Indian Cake

One of my cousins put together a family cookbook.   It is full of people reminiscing about Grandmother’s cooking, and great recipes down through the generations.  My aunts were awesome cooks as well.  The funny thing about this cookbook is that there is not one but FOUR recipes for Indian Cake.  And I don’t even remember anybody ever serving it to me.

My father summarizes best what everybody else says about my grandmother and her baking:

“All of our family remembers how Mary could tell when the temperature was right in the oven to bake a cake, pie or bread.  This was long before gas or electric stoves were known on the farm and our kitchen stove was either wood or coal fired and the oven didn’t have a temperature gauge.

She would get the fire going and after a while she would open the oven door and put her hand in the oven.  After a few “hand” tests she would say it was ready, and put in her goods to be baked. They always came out perfectly.”

This is my grandmother’s version of the cake.

Indian Cake

  • 2 cups sugar
  • ½ cup shortening
  • ¼ cup cocoa powder
  • 2 cups flour
  • 1 tsp salt
  • 1 tsp baking soda
  • 1 tsp baking powder
  • 1 tsp vanilla extract
  • ½ cup cold coffee
  • 2 eggs
  • 1 cup hot water

Blend sugar and shortening.  Add ingredients in order given, adding hot water last.   Pour into a greased 9”X 9” pan.  Bake at 350 degrees F for about 1 hour.  Check it at 45 mins – these recipes always say “bake until done”.  So the first time, you need to keep an eye out.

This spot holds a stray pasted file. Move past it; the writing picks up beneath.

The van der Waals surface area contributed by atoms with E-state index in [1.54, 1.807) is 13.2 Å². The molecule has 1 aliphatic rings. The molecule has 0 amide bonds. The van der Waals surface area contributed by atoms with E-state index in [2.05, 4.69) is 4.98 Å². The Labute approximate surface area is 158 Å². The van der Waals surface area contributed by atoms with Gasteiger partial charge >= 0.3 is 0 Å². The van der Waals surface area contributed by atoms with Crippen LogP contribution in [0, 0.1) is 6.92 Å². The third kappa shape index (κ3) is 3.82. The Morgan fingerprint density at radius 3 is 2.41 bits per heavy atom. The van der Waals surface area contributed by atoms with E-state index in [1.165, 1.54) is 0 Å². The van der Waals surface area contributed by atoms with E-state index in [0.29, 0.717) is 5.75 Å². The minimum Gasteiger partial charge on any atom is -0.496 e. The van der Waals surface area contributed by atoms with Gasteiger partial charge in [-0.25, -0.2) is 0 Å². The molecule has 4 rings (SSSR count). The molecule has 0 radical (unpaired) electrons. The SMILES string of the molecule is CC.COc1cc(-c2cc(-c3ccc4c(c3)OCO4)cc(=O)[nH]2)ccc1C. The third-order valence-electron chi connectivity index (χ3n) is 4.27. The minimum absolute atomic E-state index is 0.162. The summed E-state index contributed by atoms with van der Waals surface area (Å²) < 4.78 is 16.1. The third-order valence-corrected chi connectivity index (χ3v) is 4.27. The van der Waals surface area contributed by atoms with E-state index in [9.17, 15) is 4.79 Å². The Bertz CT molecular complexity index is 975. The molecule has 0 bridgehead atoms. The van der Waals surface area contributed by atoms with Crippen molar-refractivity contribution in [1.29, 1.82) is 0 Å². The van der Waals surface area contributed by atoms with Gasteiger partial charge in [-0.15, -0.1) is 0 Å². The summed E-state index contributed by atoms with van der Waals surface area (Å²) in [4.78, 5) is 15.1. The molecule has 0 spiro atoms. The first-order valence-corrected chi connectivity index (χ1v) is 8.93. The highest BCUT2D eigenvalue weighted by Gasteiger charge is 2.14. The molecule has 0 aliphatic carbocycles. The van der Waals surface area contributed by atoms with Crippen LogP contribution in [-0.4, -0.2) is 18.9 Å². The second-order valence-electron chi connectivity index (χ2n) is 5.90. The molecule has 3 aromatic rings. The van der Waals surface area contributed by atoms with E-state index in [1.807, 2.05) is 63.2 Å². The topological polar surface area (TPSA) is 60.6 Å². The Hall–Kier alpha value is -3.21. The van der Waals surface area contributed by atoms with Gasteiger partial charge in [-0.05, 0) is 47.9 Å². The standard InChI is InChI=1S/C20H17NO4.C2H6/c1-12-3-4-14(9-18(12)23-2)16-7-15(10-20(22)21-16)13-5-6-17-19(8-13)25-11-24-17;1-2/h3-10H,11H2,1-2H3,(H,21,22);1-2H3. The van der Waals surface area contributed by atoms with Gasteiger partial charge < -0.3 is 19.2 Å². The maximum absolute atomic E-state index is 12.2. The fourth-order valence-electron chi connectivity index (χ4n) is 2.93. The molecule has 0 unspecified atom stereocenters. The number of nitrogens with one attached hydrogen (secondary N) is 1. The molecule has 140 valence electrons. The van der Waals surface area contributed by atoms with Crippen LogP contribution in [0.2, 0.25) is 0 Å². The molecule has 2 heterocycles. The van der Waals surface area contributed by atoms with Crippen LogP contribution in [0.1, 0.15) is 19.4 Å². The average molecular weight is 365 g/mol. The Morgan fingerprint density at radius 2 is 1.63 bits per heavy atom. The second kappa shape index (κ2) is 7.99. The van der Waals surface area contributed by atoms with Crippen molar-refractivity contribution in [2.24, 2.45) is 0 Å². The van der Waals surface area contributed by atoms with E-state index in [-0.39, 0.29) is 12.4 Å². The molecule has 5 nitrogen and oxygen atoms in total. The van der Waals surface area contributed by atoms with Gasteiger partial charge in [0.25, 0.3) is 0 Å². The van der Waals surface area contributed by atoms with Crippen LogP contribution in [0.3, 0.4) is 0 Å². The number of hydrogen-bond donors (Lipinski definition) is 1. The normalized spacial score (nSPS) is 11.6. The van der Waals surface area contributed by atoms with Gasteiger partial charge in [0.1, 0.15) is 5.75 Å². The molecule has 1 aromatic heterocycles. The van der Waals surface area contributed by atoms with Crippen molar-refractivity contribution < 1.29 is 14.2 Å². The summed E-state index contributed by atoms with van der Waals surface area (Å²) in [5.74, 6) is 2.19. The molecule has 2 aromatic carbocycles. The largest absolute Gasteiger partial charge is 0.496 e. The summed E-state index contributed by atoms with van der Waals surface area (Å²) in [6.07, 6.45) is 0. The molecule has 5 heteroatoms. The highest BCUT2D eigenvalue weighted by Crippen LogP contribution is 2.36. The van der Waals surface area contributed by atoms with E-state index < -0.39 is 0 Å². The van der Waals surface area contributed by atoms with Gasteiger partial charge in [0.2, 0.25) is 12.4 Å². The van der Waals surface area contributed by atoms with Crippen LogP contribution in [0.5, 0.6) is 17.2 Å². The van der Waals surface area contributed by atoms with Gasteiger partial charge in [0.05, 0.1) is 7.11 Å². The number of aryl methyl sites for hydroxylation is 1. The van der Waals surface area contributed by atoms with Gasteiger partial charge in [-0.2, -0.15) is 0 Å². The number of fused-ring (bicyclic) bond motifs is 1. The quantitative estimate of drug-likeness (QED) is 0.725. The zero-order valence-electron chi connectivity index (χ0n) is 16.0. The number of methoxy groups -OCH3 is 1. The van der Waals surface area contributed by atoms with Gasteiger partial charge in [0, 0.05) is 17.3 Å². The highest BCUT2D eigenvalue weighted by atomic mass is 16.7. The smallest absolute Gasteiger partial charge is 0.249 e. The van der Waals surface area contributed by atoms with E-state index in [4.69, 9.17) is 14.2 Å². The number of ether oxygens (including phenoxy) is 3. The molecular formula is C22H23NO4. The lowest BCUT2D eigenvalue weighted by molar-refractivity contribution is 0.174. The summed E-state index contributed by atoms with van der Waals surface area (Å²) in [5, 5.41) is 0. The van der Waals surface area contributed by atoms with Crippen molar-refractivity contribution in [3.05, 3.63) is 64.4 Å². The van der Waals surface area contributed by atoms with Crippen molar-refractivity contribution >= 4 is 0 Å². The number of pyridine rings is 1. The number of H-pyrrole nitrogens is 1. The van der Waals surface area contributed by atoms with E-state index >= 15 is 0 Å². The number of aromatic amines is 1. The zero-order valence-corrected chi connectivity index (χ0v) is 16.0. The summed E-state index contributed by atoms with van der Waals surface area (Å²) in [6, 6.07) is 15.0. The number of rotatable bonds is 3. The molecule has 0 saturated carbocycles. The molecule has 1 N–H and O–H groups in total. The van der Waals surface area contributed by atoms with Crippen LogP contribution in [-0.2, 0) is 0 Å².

Bon appetite!

17 comments

  1. What a treasure that cookbook is! I would love to have that built-in hand gage and that sixth sense of when something’s done–I always overbake. :-(
    I have a cookbook like that too, of my grandmother’s recipes, and pictures, and comments. I love it.
    So, does anyone know why it’s called “Indian Cake”?

    1. I think it is a “modern” variation of a Native American bannock ( like a scone or flatbread made over an open fire). But I don’t know for sure. I always thought it was some Pioneer interpretation of an “Indian” food.

  2. Thanks for the recipe! My mom put together a family cookbook a few years back, and it, too was full of fondly-remembered recipes that I have never tried… and some that I never will (“aspic balls” in particular not sounding appetizing)!

  3. The four recipes were put in the book to show that even in a family the need to “tweak” a recipe exists. All were put into the book by four great cooks. I don’t recall ever having the cake either, but I’m not fond of coffee flavors. I always thought the name for the recipe came from the fact that all ingredients were staples in every kitchen and a great use for leftover coffee, plus Grandma was born in the 1880′s, so it was probably a “prairie” recipe handed down by her mother. Unfortunately, most of the cooks have passed and we will probably never know for sure.

    1. Hi cuz, thanks for adding to the story!! The four recipes are very similar, it is like they added instructions as the generations went by. Gramdma knew how to cook so she didn’t need any instructions!!!

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